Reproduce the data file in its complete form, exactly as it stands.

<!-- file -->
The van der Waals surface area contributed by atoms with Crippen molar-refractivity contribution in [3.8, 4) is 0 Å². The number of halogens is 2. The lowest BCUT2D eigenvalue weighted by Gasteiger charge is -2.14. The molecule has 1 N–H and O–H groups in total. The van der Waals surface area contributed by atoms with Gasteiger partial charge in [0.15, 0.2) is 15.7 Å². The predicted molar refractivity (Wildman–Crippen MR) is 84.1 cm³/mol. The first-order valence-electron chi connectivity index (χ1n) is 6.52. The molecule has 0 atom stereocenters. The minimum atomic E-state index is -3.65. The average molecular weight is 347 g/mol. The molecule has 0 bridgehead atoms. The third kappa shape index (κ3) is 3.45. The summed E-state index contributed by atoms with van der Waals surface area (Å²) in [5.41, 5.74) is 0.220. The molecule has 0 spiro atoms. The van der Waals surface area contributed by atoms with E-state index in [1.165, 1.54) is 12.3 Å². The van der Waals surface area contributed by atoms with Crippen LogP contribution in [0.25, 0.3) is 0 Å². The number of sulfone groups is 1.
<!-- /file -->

The van der Waals surface area contributed by atoms with Crippen molar-refractivity contribution in [3.8, 4) is 0 Å². The number of halogens is 2. The lowest BCUT2D eigenvalue weighted by Gasteiger charge is -2.14. The molecule has 1 N–H and O–H groups in total. The van der Waals surface area contributed by atoms with Gasteiger partial charge in [0.15, 0.2) is 15.7 Å². The predicted molar refractivity (Wildman–Crippen MR) is 84.1 cm³/mol. The first-order valence-electron chi connectivity index (χ1n) is 6.52. The molecule has 0 atom stereocenters. The minimum atomic E-state index is -3.65. The average molecular weight is 347 g/mol. The molecule has 0 bridgehead atoms. The third kappa shape index (κ3) is 3.45. The summed E-state index contributed by atoms with van der Waals surface area (Å²) in [5.41, 5.74) is 0.220. The molecule has 0 spiro atoms. The van der Waals surface area contributed by atoms with E-state index in [1.165, 1.54) is 12.3 Å². The van der Waals surface area contributed by atoms with Crippen LogP contribution in [0.25, 0.3) is 0 Å². The number of sulfone groups is 1.